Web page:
England said she let her comrades talk her into going along with the abuse.

Wearing her dress green US Army uniform and speaking sombrely in a soft voice, the 22-year-old reservist told the judge that she initially resisted taking part in the abuse at the prison outside Baghdad, but ultimately caved in to peer pressure.

"I had a choice, but I chose to do what my friends wanted me to," she said, entering her plea on Monday, a day before the start of her trial.

Plea bargain

The charges carry up to 11 years in prison, but prosecutors and the defence reached an agreement for a lighter sentence, the length of which was not disclosed.

"They were being very persistent, bugging me, so I said, 'OK, whatever'"

Lynndie England

A military jury will convene on Tuesday to determine her punishment; she will get the lesser of the jury's sentence or the term agreed on in the plea bargain.

If she had been convicted as charged, she could have been jailed for 16 1/2 years.

The judge asked her about a photo depicting her smiling and pointing at a naked detainee's genitals while smoking a cigarette. England said she replied: "No, no way" at first when a fellow soldier asked her to pose for the picture.

"But they were being very persistent, bugging me, so I said, 'OK, whatever'," she told the judge.

Military image tarnished

The plea bargain settles one of the most prominent cases to come out of the Abu Ghraib scandal, which damaged the image of the US military and sparked outrage against the United States around the globe.

England (C) posed for pictures
with naked Abu Ghraib detainees

England became a central figure in the scandal after photos emerged last year showing her and others sexually humiliating Iraqi prisoners.

One of the photos showed her holding a hooded, naked prisoner on a leash. Another showed her smiling and giving a thumbs-up next to nude prisoners stacked in a pyramid.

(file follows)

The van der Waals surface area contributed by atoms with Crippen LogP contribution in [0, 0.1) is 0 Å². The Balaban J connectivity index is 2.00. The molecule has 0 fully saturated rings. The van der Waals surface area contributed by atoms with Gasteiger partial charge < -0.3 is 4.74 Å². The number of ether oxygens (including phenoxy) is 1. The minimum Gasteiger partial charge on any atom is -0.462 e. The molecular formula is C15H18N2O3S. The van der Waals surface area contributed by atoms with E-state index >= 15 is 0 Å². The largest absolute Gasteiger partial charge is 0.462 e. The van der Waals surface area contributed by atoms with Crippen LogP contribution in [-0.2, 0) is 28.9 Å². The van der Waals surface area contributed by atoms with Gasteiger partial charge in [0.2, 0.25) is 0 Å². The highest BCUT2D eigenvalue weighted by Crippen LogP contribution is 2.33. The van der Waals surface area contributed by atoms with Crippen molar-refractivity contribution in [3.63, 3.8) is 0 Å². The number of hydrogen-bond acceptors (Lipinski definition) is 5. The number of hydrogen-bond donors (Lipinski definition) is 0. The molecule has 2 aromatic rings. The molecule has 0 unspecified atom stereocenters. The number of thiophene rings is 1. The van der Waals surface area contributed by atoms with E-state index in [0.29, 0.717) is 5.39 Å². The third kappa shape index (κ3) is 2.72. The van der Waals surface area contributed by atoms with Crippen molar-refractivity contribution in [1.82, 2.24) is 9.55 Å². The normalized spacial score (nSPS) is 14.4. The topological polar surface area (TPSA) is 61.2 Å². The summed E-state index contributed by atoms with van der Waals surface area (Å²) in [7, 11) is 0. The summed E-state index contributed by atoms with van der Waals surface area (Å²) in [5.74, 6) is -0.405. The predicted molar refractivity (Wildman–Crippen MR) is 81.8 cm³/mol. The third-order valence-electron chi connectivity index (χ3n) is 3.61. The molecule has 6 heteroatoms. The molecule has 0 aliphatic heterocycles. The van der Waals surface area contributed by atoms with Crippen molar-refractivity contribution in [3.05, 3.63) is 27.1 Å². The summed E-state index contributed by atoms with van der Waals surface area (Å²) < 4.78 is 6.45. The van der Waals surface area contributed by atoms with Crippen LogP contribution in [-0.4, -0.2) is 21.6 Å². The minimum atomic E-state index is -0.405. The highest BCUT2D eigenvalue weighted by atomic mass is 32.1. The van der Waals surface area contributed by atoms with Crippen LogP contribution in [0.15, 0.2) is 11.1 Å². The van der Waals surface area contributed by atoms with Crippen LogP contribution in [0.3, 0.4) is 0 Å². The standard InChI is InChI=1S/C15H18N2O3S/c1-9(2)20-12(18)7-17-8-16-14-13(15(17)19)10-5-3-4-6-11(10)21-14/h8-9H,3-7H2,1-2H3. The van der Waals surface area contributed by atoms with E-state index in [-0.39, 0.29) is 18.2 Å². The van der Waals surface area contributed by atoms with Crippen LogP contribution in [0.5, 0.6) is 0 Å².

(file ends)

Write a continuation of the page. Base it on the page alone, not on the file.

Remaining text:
England's lawyers have argued that she and others in her military police unit were acting on orders from military intelligence officers to "soften up" prisoners for interrogation.

Having fun

But army investigators testified during hearings last summer that England said the reservists took the photos while "they were joking around, having some fun".

The judge, Colonel James Pohl, went through each photo while asking England about her actions at Abu Ghraib in the fall of 2003.

"I could have said no," she said. "I knew it was wrong." 

"I could have said no. I knew it was wrong"

Lynndie England

She told the judge that Private Charles Graner Junior, the reputed ringleader of the abuses and the man said to be the father of England's infant son, put the leash around the prisoner's neck in order to take him from one cell to another.

When the prisoner resisted, she told the judge, Graner said to her: "Hold this, I'm going to take a picture." Pohl asked if she thought the leash was a legitimate way to control the detainee.

"I assumed it was OK because he was an MP," England said of Graner. "He had a background as a corrections officer."

Graner was convicted in January on a range of abuse charges and sentenced to 10 years in prison.

Mental problems

England's lawyer Rick Hernandez said last week that the defence would present evidence during the sentencing that England had severe learning disabilities and mental problems. He said there had been no decision on whether she would testify.

Graner is expected to testify for the defence during England's sentencing as early as Tuesday. 

The defence says England (L) has
mental problems

England entered guilty pleas to two counts of conspiracy to maltreat prisoners, four counts of maltreating prisoners, and one count of committing an indecent act. Prosecutors agreed to drop another count of committing an indecent act and one count of dereliction of duty.

England, from Fort Ashby, West Virginia, is one of seven members of the Maryland-based 372nd Military Police Company charged with humiliating and assaulting prisoners at Abu Ghraib.

Four other members of the 372nd and two low-level military intelligence officers have entered guilty pleas, with sentences ranging from no prison time to 8 1/2 years.

The only soldier to stand trial so far is Graner. Specialist Sabrina Harman, a former Abu Ghraib guard, is scheduled to go to trial at Fort Hood next week.

Several investigations have been conducted, but so far only low-level soldiers have been charged, although the defendants have alleged that high-level officials condoned the abuse.